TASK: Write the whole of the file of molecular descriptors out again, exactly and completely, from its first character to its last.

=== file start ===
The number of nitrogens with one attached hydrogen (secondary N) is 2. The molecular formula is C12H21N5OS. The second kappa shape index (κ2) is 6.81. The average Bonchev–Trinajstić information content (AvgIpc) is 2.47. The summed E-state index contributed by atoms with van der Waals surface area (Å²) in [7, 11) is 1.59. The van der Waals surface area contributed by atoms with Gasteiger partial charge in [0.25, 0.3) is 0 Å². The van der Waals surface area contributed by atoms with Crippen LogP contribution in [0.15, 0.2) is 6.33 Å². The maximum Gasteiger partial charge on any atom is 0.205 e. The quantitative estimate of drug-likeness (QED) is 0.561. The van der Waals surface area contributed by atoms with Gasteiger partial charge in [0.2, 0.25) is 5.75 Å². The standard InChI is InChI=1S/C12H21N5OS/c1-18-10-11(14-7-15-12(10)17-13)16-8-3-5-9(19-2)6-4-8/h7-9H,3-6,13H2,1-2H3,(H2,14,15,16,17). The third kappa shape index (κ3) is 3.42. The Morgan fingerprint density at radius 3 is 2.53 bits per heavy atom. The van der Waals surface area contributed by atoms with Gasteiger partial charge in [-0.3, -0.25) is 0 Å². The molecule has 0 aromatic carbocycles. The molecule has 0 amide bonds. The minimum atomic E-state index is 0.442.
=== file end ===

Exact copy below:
The number of nitrogens with one attached hydrogen (secondary N) is 2. The molecular formula is C12H21N5OS. The second kappa shape index (κ2) is 6.81. The average Bonchev–Trinajstić information content (AvgIpc) is 2.47. The summed E-state index contributed by atoms with van der Waals surface area (Å²) in [7, 11) is 1.59. The van der Waals surface area contributed by atoms with Gasteiger partial charge in [0.25, 0.3) is 0 Å². The van der Waals surface area contributed by atoms with Crippen LogP contribution in [0.15, 0.2) is 6.33 Å². The maximum Gasteiger partial charge on any atom is 0.205 e. The quantitative estimate of drug-likeness (QED) is 0.561. The van der Waals surface area contributed by atoms with Gasteiger partial charge in [0.2, 0.25) is 5.75 Å². The standard InChI is InChI=1S/C12H21N5OS/c1-18-10-11(14-7-15-12(10)17-13)16-8-3-5-9(19-2)6-4-8/h7-9H,3-6,13H2,1-2H3,(H2,14,15,16,17). The third kappa shape index (κ3) is 3.42. The Morgan fingerprint density at radius 3 is 2.53 bits per heavy atom. The van der Waals surface area contributed by atoms with Gasteiger partial charge in [-0.3, -0.25) is 0 Å². The molecule has 0 aromatic carbocycles. The molecule has 0 amide bonds. The minimum atomic E-state index is 0.442.